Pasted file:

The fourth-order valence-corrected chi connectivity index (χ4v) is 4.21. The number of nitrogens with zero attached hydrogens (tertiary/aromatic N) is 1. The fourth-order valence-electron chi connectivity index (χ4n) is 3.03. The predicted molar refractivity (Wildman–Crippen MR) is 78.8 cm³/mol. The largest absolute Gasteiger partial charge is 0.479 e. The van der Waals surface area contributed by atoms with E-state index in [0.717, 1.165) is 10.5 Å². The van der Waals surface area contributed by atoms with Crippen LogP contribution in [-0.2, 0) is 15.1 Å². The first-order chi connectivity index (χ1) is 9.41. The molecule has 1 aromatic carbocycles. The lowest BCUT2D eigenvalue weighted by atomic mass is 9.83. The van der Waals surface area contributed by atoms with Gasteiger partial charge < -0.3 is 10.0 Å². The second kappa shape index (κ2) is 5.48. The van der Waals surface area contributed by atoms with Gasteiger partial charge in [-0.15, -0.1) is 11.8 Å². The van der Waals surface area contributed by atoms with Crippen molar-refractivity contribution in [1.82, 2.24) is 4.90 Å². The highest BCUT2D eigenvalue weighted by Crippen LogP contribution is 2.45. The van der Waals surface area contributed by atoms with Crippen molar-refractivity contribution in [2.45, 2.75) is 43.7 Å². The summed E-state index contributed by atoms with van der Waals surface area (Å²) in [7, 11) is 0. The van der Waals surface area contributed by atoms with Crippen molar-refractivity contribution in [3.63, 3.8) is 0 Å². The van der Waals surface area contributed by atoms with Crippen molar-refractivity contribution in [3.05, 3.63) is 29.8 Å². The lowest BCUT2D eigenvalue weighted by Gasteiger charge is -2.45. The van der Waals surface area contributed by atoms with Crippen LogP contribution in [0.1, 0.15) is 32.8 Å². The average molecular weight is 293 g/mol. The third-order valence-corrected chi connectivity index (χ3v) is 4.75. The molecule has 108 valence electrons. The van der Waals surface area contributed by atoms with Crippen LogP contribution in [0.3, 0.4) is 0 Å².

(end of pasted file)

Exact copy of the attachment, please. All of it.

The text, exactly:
The fourth-order valence-corrected chi connectivity index (χ4v) is 4.21. The number of nitrogens with zero attached hydrogens (tertiary/aromatic N) is 1. The fourth-order valence-electron chi connectivity index (χ4n) is 3.03. The predicted molar refractivity (Wildman–Crippen MR) is 78.8 cm³/mol. The largest absolute Gasteiger partial charge is 0.479 e. The van der Waals surface area contributed by atoms with E-state index in [0.717, 1.165) is 10.5 Å². The van der Waals surface area contributed by atoms with Crippen LogP contribution in [-0.2, 0) is 15.1 Å². The first-order chi connectivity index (χ1) is 9.41. The molecule has 1 aromatic carbocycles. The lowest BCUT2D eigenvalue weighted by atomic mass is 9.83. The van der Waals surface area contributed by atoms with Gasteiger partial charge < -0.3 is 10.0 Å². The second kappa shape index (κ2) is 5.48. The van der Waals surface area contributed by atoms with Gasteiger partial charge in [-0.15, -0.1) is 11.8 Å². The van der Waals surface area contributed by atoms with Crippen molar-refractivity contribution in [1.82, 2.24) is 4.90 Å². The highest BCUT2D eigenvalue weighted by Crippen LogP contribution is 2.45. The van der Waals surface area contributed by atoms with Crippen molar-refractivity contribution in [2.45, 2.75) is 43.7 Å². The summed E-state index contributed by atoms with van der Waals surface area (Å²) in [7, 11) is 0. The van der Waals surface area contributed by atoms with Crippen molar-refractivity contribution in [3.63, 3.8) is 0 Å². The van der Waals surface area contributed by atoms with Crippen molar-refractivity contribution in [3.05, 3.63) is 29.8 Å². The lowest BCUT2D eigenvalue weighted by Gasteiger charge is -2.45. The van der Waals surface area contributed by atoms with Crippen LogP contribution in [0.1, 0.15) is 32.8 Å². The average molecular weight is 293 g/mol. The third-order valence-corrected chi connectivity index (χ3v) is 4.75. The molecule has 108 valence electrons. The van der Waals surface area contributed by atoms with Crippen LogP contribution in [0.3, 0.4) is 0 Å².